The Supreme Court (SC) has finally put an end to the non-compliance of the Commission on Elections (Comelec) in implementing one of the safeguards stipulated in the Automated Election System (AES) Law or RA 9369 during the oral argument on March 17, 2016; that is, the printing of the Voter Verified Paper Audit Trail (VVPAT) or Voter’s Receipt (VR). The SC ruled, 13-0, in favor of the petition of former Sen. Richard Gordon, Chairman of Bagumbayan – Volunteers for a New Philippines, Inc., and it ordered the Comelec to enable the VVPAT feature of the Vote Counting Machines in accordance with the minimum system capabilities stipulated in Sections 6(e), (f) and (n) of Republic Act No. 9369; to wit:
(e) Provision for voter verified paper audit trail;
(f) System auditability which provides supporting documentation for verifying the correctness of reported election results; and,
(n) Provide the voter a system of verification to find out whether or not the machine has registered his choice.
In the petition of Sen. Gordon, who is the principal sponsor and author of the AES law, he called the Comelec a “recidivist” in violating the AES Law as it removed every safeguards of the AES like source code review, digital signatures of the Board of Canvassers and Board of Election Inspectors, VVPAT, ultraviolet scanning of the ballots, and random manual audit. In 2009, months before the 2010 elections, AES Watch and other election watchdogs raised these safeguards to Comelec as very critical risks if not implemented. Unfortunately, these merely fell on deaf ears!
Let’s recall the decision of SC on March 8, 2016 wherein Comelec was given a non-extendible period of five days (5) days to comment on Sen. Gordon’s petition. Instead of complying with SC’s order, Comelec iled a motion to extend the five-day period but the SC did not grant it. So Comelec thought of enabling the screen verification of the VCM as ubstitute to VVPAT. But such move is not mandated in the AES law. Then Comelec raised fears of the possibility of a no-election scenario, failure of elections and even postponement of elections if VVPAT will be printed due to long voting period of twenty (20) hours or more, delay in the preparation of elections due to reconfiguration of SD cards, and other reasons. Comelec became a doomsayer in this regard. It’s a twist of fate as former Comelec Chairman Brillantes used to damn AES Watch as doomsayers! After some deliberation, the SC eventually set the oral argument on March 17 about the appeal over the VVPAT.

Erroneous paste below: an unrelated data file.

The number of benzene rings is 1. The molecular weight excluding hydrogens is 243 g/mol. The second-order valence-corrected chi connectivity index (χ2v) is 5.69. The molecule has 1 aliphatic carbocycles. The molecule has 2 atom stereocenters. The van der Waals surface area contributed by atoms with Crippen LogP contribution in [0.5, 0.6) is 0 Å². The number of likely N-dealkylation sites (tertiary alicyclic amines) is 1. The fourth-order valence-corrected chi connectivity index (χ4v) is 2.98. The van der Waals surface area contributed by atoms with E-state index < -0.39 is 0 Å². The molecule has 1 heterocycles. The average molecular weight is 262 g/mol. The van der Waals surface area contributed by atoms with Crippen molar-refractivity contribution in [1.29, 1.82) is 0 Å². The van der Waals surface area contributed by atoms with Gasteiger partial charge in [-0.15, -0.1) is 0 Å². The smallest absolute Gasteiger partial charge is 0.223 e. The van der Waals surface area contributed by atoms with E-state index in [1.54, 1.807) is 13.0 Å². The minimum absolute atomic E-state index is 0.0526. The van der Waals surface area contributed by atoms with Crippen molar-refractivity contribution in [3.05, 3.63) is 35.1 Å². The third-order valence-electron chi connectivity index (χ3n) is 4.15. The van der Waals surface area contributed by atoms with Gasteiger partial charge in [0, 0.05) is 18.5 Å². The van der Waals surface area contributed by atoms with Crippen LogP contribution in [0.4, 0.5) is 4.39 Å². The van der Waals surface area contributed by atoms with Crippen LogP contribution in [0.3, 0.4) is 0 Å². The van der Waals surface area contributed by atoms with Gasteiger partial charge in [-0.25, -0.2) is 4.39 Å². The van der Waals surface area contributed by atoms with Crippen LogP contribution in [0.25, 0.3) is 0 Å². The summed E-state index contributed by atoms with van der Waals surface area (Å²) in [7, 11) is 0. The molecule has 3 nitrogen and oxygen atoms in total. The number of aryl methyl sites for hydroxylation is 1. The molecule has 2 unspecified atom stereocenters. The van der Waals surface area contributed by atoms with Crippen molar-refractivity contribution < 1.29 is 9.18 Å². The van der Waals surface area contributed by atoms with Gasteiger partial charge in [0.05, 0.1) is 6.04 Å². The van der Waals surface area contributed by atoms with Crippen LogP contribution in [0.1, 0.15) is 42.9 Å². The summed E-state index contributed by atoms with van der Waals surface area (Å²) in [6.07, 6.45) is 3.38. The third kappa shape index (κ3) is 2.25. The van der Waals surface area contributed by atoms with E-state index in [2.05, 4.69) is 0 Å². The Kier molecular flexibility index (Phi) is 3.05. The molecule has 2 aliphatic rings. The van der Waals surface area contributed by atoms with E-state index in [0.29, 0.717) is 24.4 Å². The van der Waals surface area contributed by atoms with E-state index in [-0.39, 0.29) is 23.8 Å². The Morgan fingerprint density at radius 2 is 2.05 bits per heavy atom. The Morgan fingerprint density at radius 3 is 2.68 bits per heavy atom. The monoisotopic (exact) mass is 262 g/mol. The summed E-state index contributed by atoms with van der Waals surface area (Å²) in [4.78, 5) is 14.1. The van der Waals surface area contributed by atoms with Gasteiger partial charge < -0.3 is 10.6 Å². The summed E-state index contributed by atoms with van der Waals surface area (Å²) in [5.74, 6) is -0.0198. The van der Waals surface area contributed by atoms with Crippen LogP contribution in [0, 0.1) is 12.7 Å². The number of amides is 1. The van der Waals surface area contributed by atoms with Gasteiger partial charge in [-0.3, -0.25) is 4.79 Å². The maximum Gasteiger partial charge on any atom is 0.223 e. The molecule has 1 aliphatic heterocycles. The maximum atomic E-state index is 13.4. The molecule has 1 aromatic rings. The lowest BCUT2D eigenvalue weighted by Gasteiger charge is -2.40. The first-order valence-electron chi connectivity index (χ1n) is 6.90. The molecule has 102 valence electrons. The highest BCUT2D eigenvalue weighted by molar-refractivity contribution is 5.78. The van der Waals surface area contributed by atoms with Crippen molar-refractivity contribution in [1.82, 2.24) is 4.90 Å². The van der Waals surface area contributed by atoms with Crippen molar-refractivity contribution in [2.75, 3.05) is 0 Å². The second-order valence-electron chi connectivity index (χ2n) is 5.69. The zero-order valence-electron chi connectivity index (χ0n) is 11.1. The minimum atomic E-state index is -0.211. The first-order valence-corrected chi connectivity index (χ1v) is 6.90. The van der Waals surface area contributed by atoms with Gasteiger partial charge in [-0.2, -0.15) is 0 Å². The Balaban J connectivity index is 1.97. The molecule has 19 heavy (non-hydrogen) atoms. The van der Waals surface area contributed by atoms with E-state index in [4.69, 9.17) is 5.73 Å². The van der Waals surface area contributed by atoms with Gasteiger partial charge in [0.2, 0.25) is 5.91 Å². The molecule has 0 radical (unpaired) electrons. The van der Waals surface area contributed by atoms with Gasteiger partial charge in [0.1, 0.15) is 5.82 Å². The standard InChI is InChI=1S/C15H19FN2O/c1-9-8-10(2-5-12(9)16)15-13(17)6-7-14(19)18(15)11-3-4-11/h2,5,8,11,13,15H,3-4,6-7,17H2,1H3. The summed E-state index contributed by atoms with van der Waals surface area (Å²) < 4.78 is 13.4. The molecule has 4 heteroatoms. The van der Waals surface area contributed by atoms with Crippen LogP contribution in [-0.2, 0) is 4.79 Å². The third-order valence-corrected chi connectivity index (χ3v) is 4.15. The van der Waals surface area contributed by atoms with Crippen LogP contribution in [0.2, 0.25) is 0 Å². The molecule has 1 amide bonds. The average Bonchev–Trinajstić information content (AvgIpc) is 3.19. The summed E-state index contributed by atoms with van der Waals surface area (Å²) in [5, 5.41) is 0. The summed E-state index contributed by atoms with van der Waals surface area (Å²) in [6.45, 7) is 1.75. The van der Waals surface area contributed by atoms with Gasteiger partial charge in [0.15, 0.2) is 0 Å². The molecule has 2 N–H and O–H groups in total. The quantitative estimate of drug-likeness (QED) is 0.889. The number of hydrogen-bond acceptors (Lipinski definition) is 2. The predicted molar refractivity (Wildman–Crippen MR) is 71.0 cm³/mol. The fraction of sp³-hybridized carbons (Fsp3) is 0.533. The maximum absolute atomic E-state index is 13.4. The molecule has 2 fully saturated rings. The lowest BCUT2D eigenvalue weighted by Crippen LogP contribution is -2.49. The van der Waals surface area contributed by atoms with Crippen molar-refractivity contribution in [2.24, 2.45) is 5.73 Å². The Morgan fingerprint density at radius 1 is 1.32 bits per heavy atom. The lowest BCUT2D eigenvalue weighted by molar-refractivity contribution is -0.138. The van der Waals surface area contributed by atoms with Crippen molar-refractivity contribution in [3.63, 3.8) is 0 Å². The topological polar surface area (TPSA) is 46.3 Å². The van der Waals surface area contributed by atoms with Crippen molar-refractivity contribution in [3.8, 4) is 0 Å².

Before the start of the oral argument, there were murmurs buzzing around why PPCRV Chairman Henrietta de Villa was seated in the reserved area of the respondent Comelec. Ms. Elena San Agustin of Tanggulang Demokrasya (TANDEM) approached her and asked, “Why are you seated there?” Ooops!
At the start of the oral argument, there was pure silence when Solicitor General Florin Hilbay read his opening argument. Then we got all stunned when Sen. Gordon delivered his “Now you see, now you don’t” opening argument extemporaneously without “codigo.” Sen. Gordon called it “Now you see” scenario when Comelec was demonstrating the VCM publicly with the printing of VR. Conversely, he called “Now you don’t” scenario when Comelec announced in the Joint Congressional Oversight Committee on February 16, 2016 that no VVPAT would be printed. He repeatedly said “Now you see, now you don’t” several times to stress the point.
Here’s the most interesting part of the oral argument when the counsel of Sen. Gordon, Atty. Rodolfo Reyes, highlighted the Comelec’s continuous, deliberate and unabated pattern of deception, to wit:
• Comelec bids out the automated voting system on the basis of the requirements of law, and purchases/leases the equipment accordingly;
• Comelec conducts public demonstrations using the machine with all the security features, leading the public to believe it is compliant with the law;
• Comelec officials then surreptitiously agree among themselves not to enable the security features of the machine;
• A few weeks before the elections, Comelec makes formal announcements or issues General Instructions disabling the security features; and,
• When someone complains, they claim it’s too late to do anything or engage in fear mongering that the elections will be postponed if they follow the law.
Atty. Reyes further elucidated that there’s ample time to enable the VVPAT, he made this clear by showing a timeline. He argued that Comelec was able to reconfigure the 76,000 CF cards recalled in 2010 elections in less than a week. Do you still remember that the PCOS machines failed to count correctly during the final testing and sealing on May 3, 2010, a week before the elections?
Further, Atty. Glenn Chong, a resource person of Sen. Gordon, explained to the justices that Comelec’s computation of twenty (20) hours voting period was incorrect. Atty. Chong refuted that Comelec added in their computation those activities not part of the voting process like start of voting, closure and transmission, etc. Hence, he said that the voting period would only last for 12 hours and not otherwise. That only goes to show how unreasonable Comelec has been even in doing arithmetic. Atty. Chong concluded by saying that the best solution when a voter yanks the VR is to use a simple pair of scissors. Simple! The conversation between Chief Justice Maria Lourdes Sereno and Atty. Chong may be viewed at: https://www.youtube.com/watch?v=7TIDPMMBhPc&feature=youtube
The final decision of the SC was a vindication of all election watchdogs except for one! The SC argued that the AES law needs no further interpretation as it is very clear that VVPAT is mandated therein.